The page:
10 signals that show a glasswar will replace the smartphone war
It all started with a nice Google glass "visionary" viral video (https://www.youtube.com/watch?v=9c6W4CCU9M4) last year. I personally thought that it was too visionary. An exquisit piece of technology too early for its time. Smartphones were and still are the rule in the developed world, and the main worry of investors in the field was not to measure the potential of extravagant savy super glasses, but to know when Samsung would surpass Apple, which company was more prepared to enter the emerging and developing markets with cheap high quality smartphones and which OS would become the norm.
Things might be starting to change little by little. I have searched for evidence that shows a gradual and increasing focus on the glass market. The same companies that agressively fighting for a better share of the smartphone market are quietly (and smartly) fighting for glass related technology patents, but clearly Google will make the first move.
Can Google glass make a change in the way we live everyday? Does it have the potential to make what the walkman made in the 90's, the iPod made that November back in 2001, or more recently yet, what the iPhone made that hot day back in June 29th, 2007? What we understand with the video, the quiet but smart social marketing and the last speech of Brin on the TED conference last Wednesday (were he stated that Google glass would be available by this year's holidays, yay!) is that Google is talking the talk here. Can they walk the walk? Below 10 signals and reasons why I think that they will. Why I think that Google Glass can make a paradigm (smartphones) gradually disappear in the seas of tech oblivion (as early as by 2018), were the cassettes rest in peace. Why I think that Google Glass could have the potential to make our lives change and offer a new set of sub technologies (an OS for the Glass is a crucial task), making some companies emerge from the ashes and others disappear after a long market struggle. Why I think that by 2022 most of our children would take the presence of a tech device similar to the Glass for granted.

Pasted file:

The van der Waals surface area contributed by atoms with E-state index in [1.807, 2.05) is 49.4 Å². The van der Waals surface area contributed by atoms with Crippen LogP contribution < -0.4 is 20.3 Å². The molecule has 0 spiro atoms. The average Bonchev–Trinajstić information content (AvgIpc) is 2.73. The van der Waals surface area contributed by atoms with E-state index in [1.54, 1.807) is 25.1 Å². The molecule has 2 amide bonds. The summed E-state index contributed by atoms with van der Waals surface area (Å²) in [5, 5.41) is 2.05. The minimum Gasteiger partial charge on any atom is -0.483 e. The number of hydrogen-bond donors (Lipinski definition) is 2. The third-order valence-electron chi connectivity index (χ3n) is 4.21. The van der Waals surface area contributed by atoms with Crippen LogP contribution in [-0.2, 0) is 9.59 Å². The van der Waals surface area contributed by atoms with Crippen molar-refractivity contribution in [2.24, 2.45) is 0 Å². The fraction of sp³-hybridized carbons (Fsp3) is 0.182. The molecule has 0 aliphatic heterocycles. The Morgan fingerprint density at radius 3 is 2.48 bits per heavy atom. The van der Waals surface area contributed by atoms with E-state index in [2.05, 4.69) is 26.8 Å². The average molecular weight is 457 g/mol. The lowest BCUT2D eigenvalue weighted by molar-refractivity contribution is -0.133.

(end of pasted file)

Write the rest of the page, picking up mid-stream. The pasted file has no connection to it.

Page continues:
1) It challenges the current barriers of technology. Basically speaking, it is new and innovative
Truth be spoken, a new gadget is something that does not happen very often. By new gadget I mean the product that results after using a new technology created for that purpose or a new combination of already existing technologies. Google Glass is both at the same time. And this is the first guarantee that it will not suffer, for example, the iPad fate. The iPad had good sales, but it certainly did not change the way we live. It created a new market (tablets), but not a new paradigm. It did not have the power to create sub markets (like apps). Google Glass is totally different in this sense.
Face Recognition taken to a new level
For more info about this point regard: http://pogue.blogs.nytimes.com/2012/09/13/google-glass-and-the-future-of...
Check also how the world feels like when using the Google Glass by pictures: http://www.forbes.com/pictures/eihm45mkdj/how-the-world-looks-through-go...
2) Google changed the release year (from 2014 to 2013)
Google has been somewhat coy about a release date for the product but on February 27, Google co-founder Sergey Brin moved the timeline for the Glass from 2014 to 2013. The earlier the product is available, the more innovative it will look to the public. The earlier the release, the higher the odds of taking the market by surprise.
For more info about this point check: http://mashable.com/2012/06/28/brin-google-glass-2014/
3) There is a quiet fight for patents related to glass technology
For example, Apple. Unfortunately, the "Think Different" company might be a litle bit late in this race. The US Patent and Trademark Office has published last week over 75 Apple patents. In the middle of all this patents with obscure names and weird details, a "Portable Display Device" patent was found. Apparently there are no references to video content and the figures do not provide any signalls that the project is related to video glasses. But a careful look into the patent showed us that Apple has been working hard and secretly in order to catch up.
Check the details here: http://www.patentlyapple.com/patently-apple/2012/12/the-next-step-in-app...